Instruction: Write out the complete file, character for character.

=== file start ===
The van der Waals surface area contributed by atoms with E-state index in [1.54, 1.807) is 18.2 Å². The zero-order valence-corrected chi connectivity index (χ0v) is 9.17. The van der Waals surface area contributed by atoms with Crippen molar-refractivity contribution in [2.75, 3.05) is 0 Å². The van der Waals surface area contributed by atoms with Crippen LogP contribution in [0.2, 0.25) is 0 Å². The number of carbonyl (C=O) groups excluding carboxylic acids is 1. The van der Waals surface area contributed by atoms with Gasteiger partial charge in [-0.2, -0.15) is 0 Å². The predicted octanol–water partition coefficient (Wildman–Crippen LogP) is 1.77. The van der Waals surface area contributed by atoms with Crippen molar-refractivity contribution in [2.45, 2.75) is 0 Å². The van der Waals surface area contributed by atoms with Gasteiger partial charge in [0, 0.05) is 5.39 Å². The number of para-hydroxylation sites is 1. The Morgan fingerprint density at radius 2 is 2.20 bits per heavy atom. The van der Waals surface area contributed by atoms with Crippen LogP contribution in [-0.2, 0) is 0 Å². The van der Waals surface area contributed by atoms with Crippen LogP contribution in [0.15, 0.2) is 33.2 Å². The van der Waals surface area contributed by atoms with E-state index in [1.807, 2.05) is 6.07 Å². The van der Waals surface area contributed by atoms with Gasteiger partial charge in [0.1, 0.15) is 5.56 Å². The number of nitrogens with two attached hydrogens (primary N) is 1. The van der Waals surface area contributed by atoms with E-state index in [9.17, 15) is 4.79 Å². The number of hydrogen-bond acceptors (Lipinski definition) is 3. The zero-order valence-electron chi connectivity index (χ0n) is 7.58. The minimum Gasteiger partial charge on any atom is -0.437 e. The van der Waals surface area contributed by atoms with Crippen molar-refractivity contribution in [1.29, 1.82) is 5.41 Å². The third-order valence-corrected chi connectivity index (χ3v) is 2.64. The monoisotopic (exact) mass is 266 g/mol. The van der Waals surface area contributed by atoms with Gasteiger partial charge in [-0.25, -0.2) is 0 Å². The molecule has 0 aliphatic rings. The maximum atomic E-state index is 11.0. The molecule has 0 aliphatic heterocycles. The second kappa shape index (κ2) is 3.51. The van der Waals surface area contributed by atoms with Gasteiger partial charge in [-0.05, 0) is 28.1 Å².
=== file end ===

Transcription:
The van der Waals surface area contributed by atoms with E-state index in [1.54, 1.807) is 18.2 Å². The zero-order valence-corrected chi connectivity index (χ0v) is 9.17. The van der Waals surface area contributed by atoms with Crippen molar-refractivity contribution in [2.75, 3.05) is 0 Å². The van der Waals surface area contributed by atoms with Crippen LogP contribution in [0.2, 0.25) is 0 Å². The number of carbonyl (C=O) groups excluding carboxylic acids is 1. The van der Waals surface area contributed by atoms with Gasteiger partial charge in [-0.2, -0.15) is 0 Å². The predicted octanol–water partition coefficient (Wildman–Crippen LogP) is 1.77. The van der Waals surface area contributed by atoms with Crippen molar-refractivity contribution in [2.45, 2.75) is 0 Å². The van der Waals surface area contributed by atoms with Gasteiger partial charge in [0, 0.05) is 5.39 Å². The number of para-hydroxylation sites is 1. The Morgan fingerprint density at radius 2 is 2.20 bits per heavy atom. The van der Waals surface area contributed by atoms with Crippen LogP contribution in [-0.2, 0) is 0 Å². The van der Waals surface area contributed by atoms with Crippen LogP contribution in [0.15, 0.2) is 33.2 Å². The van der Waals surface area contributed by atoms with E-state index in [1.807, 2.05) is 6.07 Å². The van der Waals surface area contributed by atoms with Gasteiger partial charge in [0.1, 0.15) is 5.56 Å². The number of nitrogens with two attached hydrogens (primary N) is 1. The van der Waals surface area contributed by atoms with E-state index in [9.17, 15) is 4.79 Å². The number of hydrogen-bond acceptors (Lipinski definition) is 3. The zero-order valence-electron chi connectivity index (χ0n) is 7.58. The minimum Gasteiger partial charge on any atom is -0.437 e. The van der Waals surface area contributed by atoms with Crippen molar-refractivity contribution in [1.29, 1.82) is 5.41 Å². The third-order valence-corrected chi connectivity index (χ3v) is 2.64. The monoisotopic (exact) mass is 266 g/mol. The van der Waals surface area contributed by atoms with Gasteiger partial charge in [-0.25, -0.2) is 0 Å². The molecule has 0 aliphatic rings. The maximum atomic E-state index is 11.0. The molecule has 0 aliphatic heterocycles. The second kappa shape index (κ2) is 3.51. The van der Waals surface area contributed by atoms with Gasteiger partial charge in [-0.05, 0) is 28.1 Å².